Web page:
Images and. images (15.09.2001)

This text only signals certain themes. which would need to be developed and clarified.

            This theme came to me while working on a painting that has a rather specific history. While tidying up at the Privat Galerie (today the Temptation Gallery) in Wiesbaden where I had an exhibition in 2001, I rescued a certain painting from being thrown onto the rubbish heap. It was a contemporary, not very successful copy of a Dutch still life, painted on canvas – on a very solid stretcher bar. I decided to paint my own picture on it. I called it a ‘painting and … painting’, because first it was a 17th-century Dutch still life, then someone painted a copy of it, and now on this ground I have painted my painting, which is more a conversation with the Dutch original than with a copy of it. While working on this painting, I realised that this method is characteristic not only of this work, but of almost all my paintings. Each one is painted over some other or is a synthesis of many paintings.

Image and painting: Image – primary(copy) and image – interpretation – analysis – variation – commentary

            As the physiology of vision shows, the stimuli flowing to the cortex from our eyes are a cipher that our brain has to translate into a system of understandable terms – to tell us what we see. Thus, we are more likely to see what we know than what we can ‘see realistically’. To remember, to see the trillions of pieces of information that make up every single real image is virtually impossible for anyone. Everyone, through his or her own experience and emotions, creates for himself or herself a specific code of vision. The result then is not a unified image but rather a collage of different things that we associate with what we ‘see’, through meaning or form, colour or even smell or sound. Painting is perhaps the last ‘island’ where images seen remain in the realm of vision.

            I, in my work, without wanting or even trying to show the real, try to paint this collage – this subjective mixture of the essence of emotions, associations and knowledge. I then want to forget what I know. I want to understand what I see. Maybe that’s when I paint real paintings – realistic paintings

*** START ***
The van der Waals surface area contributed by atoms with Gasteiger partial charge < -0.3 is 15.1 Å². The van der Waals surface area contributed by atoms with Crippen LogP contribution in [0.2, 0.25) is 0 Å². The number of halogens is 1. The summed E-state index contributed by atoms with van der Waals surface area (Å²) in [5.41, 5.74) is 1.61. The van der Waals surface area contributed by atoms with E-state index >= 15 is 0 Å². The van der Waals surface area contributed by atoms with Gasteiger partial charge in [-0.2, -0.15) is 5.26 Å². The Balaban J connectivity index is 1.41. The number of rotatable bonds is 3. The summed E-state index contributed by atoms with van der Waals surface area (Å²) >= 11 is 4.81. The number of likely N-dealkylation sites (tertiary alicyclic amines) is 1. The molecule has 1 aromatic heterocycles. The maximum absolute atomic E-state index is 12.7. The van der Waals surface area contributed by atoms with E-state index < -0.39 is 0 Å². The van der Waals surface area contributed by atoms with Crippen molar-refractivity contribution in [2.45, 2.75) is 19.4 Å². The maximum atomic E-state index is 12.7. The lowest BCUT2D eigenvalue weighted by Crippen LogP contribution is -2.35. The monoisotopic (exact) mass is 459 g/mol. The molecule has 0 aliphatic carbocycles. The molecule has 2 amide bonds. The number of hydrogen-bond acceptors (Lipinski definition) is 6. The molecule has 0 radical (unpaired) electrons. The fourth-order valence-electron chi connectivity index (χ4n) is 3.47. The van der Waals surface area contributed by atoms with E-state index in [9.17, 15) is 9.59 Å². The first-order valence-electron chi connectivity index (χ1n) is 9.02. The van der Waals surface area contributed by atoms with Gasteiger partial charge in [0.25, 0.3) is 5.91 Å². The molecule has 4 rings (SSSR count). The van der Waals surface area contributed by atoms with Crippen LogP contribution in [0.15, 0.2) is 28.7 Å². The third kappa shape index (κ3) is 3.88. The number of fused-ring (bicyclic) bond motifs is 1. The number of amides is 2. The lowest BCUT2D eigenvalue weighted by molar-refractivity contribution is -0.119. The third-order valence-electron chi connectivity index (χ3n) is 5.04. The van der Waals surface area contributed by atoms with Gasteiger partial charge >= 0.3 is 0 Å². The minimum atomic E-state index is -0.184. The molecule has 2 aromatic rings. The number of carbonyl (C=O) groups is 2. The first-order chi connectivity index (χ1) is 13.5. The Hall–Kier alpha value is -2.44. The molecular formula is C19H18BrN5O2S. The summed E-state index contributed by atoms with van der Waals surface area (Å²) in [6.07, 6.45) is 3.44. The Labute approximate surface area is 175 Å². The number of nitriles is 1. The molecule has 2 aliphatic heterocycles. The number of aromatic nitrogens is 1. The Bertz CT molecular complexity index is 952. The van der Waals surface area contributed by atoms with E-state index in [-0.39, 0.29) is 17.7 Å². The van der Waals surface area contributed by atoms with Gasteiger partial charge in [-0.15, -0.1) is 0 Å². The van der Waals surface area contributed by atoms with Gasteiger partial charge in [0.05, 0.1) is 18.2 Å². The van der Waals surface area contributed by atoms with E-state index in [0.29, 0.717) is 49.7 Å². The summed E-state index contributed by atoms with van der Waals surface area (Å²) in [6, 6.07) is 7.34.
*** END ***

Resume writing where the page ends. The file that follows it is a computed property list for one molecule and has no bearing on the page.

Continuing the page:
Image and painting: The real image and the subjectively seen image

            We live in a picture culture. All educational and advertising and propaganda systems are now based almost exclusively on acting through images. We have come full circle – first there was the image and then the text. Now the role of text is being minimised again – our Consciousness and imagination can be captured mainly through images. Paradoxically, however, we then unlearn not only to read, but also to see. From kindergarten onwards, our vision becomes formatted by verbal content, context and schema. The helplessness of even educated people in the face of images that do not connect to anything familiar and have no description or easily understandable message – educational, political or advertising – is overpowering.

            We are somewhat rescued by contact with nature, where we are unlikely to ask for meaning or context when looking at a tree or mountain.

Image and image: an image with explanatory text and an image without text (meaningless?).

            A completely different image is a seen image and a remembered image. As time passes, the images in our memory collection reduce, merge or simply disappear. Some images turn into verbal content or form a chain of associations of different things – images, words, emotions, etc. I often wonder what stays in my mind from the images I have seen of, for example, people, landscapes or situations. All my paintings are such forms of remembering and seeing something again. I photograph a lot and this is my base for further work. Such objective remembering as photography constantly gives me a new fascinating counterpoint to what I store in my memory. In painting, I even try to answer the question of why I store this and not something else. Although I myself am surprised by the constantly recurring three or four themes in my works.